There is also a district church at Ivington, the living of which is a perpetual curacy, value £100, in the patronage of the vicar. The church of St. John's, Ivington, situate 3 miles W. of the town, was erected in 1841. There are places of worship for Baptists, Wesleyans, Moravians, Society of Friends, Unitarians, Llewellynites, Plymouth Brethren, Primitive Brethren, and local missionaries, which last have a new chapel in Etnam-street, called the Town and County Mission, first opened in 1855.
The charities produce about £155 per annum, including £25, the endowment of Clarke's almshouses for four widows, founded in 17 35, and £20, the income of Queen Mary's grammar school, situated in Church-street. Archbishop Peckham's "Chapelle in the Fourbury", a very ancient edifice of the 13th century, is now converted into a lawyer's office. Gothic schools, comprising a boys' and girls', National, and infant schools, with a master's residence, have been recently erected at a cost of nearly £3,000. There are besides British and Foreign schools, Society of Friends' girls' school, St. John's schools at Ivington, and Sunday-schools in connection with the several denominations. "Almory Close" was the site of the Almonry or Almsbury.
Within the parish are several ancient earthworks, as Ivington Camp and Cursneh Hill Camp, from which is a fine view, as also from Eyton and Croft-Ambrey hills. Price, the local historian, and the two monks William and John of Leominster, were natives of the town. Friday is market day, the chief markets being on the first Friday in every month, and the Friday before the 11th December, called "the great market before Christmas"; also a small butter and poultry market on Tuesdays. Fairs are held on the 13th February, Tuesday after Mid-Lent Sunday, 2nd May, 29th June, 10th July, 4th September, 17th October, 8th November, and the Friday after 11th December."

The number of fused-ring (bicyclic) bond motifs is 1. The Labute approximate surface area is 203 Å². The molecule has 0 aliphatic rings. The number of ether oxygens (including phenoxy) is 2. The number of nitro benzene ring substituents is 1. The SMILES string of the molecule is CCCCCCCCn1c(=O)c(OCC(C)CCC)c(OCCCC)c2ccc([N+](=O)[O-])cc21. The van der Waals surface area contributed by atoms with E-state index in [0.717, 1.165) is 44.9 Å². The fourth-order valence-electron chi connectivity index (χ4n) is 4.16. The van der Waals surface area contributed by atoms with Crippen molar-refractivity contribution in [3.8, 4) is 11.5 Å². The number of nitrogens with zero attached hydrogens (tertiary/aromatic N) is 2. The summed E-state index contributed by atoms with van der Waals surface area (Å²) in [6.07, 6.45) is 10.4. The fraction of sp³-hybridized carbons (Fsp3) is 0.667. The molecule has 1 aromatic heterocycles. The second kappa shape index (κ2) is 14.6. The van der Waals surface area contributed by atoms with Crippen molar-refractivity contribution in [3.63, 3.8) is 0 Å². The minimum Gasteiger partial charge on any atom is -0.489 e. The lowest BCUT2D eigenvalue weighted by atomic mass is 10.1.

"BRIERLEY, a township in the parish and borough of Leominster, hundred of Wolphy, in the county of Hereford, 1 mile from Leominster."
"BROAD WARD, a township in the parish and borough of Leominster, hundred of Wolphy, in the county of Hereford, 1 mile to the S. of Leominster."
"CHOLSTREY, a township in the parish of Leominster, in the county of Hereford, 2 miles W. of Leominster."
"EATON, a township in the parish of Leominster, county Hereford, 1 mile S.E. of Leominster. A tributary of the river Wye passes through the place. The residence of Hackluyt, who collected and published the voyages of several of the early navigators, is near the village."
"GRAFTON, a village in the vicinity of Leominster, county Hereford."
"HENNOR, a township in the parish of Leominster, hundred of Wolphy, county Hereford, 3 miles E. of Leominster. It is united with Stretford."
"HIDE, a township in the parish of Leominster, county Hereford, 3 miles S.W. of Leominster. It is joined to Wintercott."
"IVINGTON, a township in the parish of Leominster, hundred of Wolphy, county Hereford, 2 miles S.W. of Leominster, its post town. It is situated on the river Lug. On Brierley hills are remains of a camp, which was once occupied by Owain Glyndwr. The village is small and wholly agricultural. The living is a perpetual curacy in the diocese of Hereford, value £100, in the patronage of the Vicar of Leominster. The church, dedicated to St. John, was erected in 1841. A stained window has recently been inserted over the altar. There is a National school for both sexes."
"NEWTOWN, a township in the parish of Leominster, county Hereford, 1 mile S.W. of Leominster."
"RYELANDS, a hamlet in the parish of Leominster, hundred of Wolphy, county Hereford, 1 mile S.W. of Leominster. It is situated in a valley on the river Lug."
"STAGBATCH, a township in the parish of Leominster, county Hereford, 2 miles S.W. of Leominster."
"STRETFORD WITH HENNOR, a township in the parish of Leominster, county Hereford, 2 miles S.E. of Leominster, on a branch of the river Lug."
"WHARTON, a township in the parish of Leominster, county Hereford, 2 miles S.E. of Leominster on the river Lugg."
"WINTERCOTT, a township in the parish of Leominster, county Hereford, 3 miles S.W. of Leominster. It is joined to Hide."